Texas Politics

Davis takes campaign to Abbott

 

 

Wendy Davis is finally hitting a groove.

Greg Abbott’s campaign calls it “despicable,” but her new-found concentration on rape victims is at least putting her in control of the campaign dialogue in the governor’s race.

Democrat Davis, a Fort Worth state senator who became a national figure overnight just over a year ago with an 11-hour filibuster against a bill to make abortions harder to obtain, has had a wandering campaign message.

But in the past few weeks, since Fort Worth state Rep. Chris Turner became her campaign manager, she seems to have hit a groove: take Republican Abbott’s record as attorney general, and on the Texas Supreme Court before that, and rub his nose in it. Repeatedly.

Abbott had hoped to coast into the governor’s mansion, and the strong odds in Red-State Texas certainly favor it. A Democrat hasn’t won statewide in Texas since 1994, so winning his party’s nomination is considered as a safe ticket to election in November as it was for Democrats half a century ago.

Also, Abbott hasn’t been seriously challenged for attorney general since his election in 2002, so he’s quietly squirreled away tens of millions of dollars in his campaign account, waiting for the time Rick Perry would finally leave the governor’s office.

Her recent focus on rape enforcement is a not-so-subtle understanding that to have a chance to win, Davis needs a sizable lead with female voters. Although a recent Rasmussen poll showed her closing on Abbott – 40 percent to his 48 – he’s been running about even with her among women.

Davis’s most recent ad is an atypically long 60-second dramatic critique of Abbott’s ruling in a 1998 Texas Supreme Court case in which a woman sued the Kirby vacuum cleaner company because one of its door-todoor salesmen raped her in her home in 1993. Turned out he had a history of sexual problems, including being on probation for two felony counts of indecency with a child.

Kirby argued that its salespersons were hired by independent contractors, and thus it had no responsibility for background checks.

But six justices agreed the woman had a right to sue Kirby, because it also required that its salespeople do in-home demonstrations. Abbott was one of three dissenters, arguing that Kirby had no responsibility. Davis’s ad closed with the tagline, “Greg Abbott. Another insider. Not working for you.”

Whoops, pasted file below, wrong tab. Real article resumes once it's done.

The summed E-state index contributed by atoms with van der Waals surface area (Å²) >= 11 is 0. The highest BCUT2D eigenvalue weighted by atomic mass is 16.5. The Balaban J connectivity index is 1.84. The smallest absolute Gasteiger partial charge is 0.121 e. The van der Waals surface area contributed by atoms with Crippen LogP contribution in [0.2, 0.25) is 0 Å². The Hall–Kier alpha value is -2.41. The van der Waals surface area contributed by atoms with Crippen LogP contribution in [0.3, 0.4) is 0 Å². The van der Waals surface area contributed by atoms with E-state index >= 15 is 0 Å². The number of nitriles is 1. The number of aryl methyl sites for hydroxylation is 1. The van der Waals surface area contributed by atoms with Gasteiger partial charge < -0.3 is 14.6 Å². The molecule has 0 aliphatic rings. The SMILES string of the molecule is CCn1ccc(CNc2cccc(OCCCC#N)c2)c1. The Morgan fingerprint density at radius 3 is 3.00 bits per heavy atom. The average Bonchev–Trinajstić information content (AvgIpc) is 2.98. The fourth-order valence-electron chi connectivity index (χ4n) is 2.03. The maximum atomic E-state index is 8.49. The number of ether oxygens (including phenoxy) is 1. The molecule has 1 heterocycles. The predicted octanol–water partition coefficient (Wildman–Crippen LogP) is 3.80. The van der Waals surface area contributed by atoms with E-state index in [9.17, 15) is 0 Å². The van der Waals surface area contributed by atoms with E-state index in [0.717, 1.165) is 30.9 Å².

Her ad went up the same day Abbott began a significant buy of a 30-second ad, featuring his Mexican-American mother-in-law saying he’s a really good son-in-law, who would make a really good governor.

Both the Abbott ad and Davis’s are being broadcast in Spanish and English.

In the week following the release of the ads, Davis has gone to Texas major cities for events underlining her legislative championing of reducing the backlog of unexamined rape kits – evidence taken from women after they have been raped.

Davis had authored and the Legislature passed bills to inventory and speed up checking rape kits, which turned up 18,500 unexamined kits, and requiring that hospital emergency rooms treat victims of sexual assault, which some had earlier refused to do.

The Dallas Morning News reported Wednesday, Aug. 13, that Abbott had also sided with companies against rape victims in four of five other cases while he was a Supreme Court justice. In the weeks before the ads began running statewide, Davis had developed a theme linking actions by Abbott as attorney general on behalf of interests that contributed to his campaigns.

In an Austin press conference Aug. 5, Davis charged that:

Abbott had intervened in a lawsuit against liability for a hospital that employed a doctor who “killed, paralyzed and maimed patients.” The hospital’s board chairman gave him $350,000 in campaign contributions.

Laid down in a “sweetheart deal” settling a class-action case against Farmer’s Insurance over Texas homeowners, and got almost $700,000 in campaign contributions from “Farmers Insurance, their lawyers and lobbyists.”

Favored chemical companies, like the fertilizer plant that exploded in West, Texas, by saying they didn’t have to disclose their hazardous chemicals, while getting more than $100,000 from chemical interests including the Koch brothers.

Favored payday lenders by allowing large interest rates and fees, while getting $300,000 in contributions from them.

Abbott’s campaign insists there is no connection between his actions as attorney general and his campaign contributions.

Abbott’s campaign tried to paint Davis as a flipflopper on the death penalty, because she has said this year that she favors it, but voted for studying a moratorium on it in 2000 on the Fort Worth city council.

But Team Abbott’s attempt was pretty weak, because Texas has had a history of prisoners later exonerated. There since have been improvements in DNA testing, and life without parole added as an alternative sentence to death.

DAVE MCNEELY is a political columnist. You may contact him at davemcneely111@ gmail or (512)458 2963.


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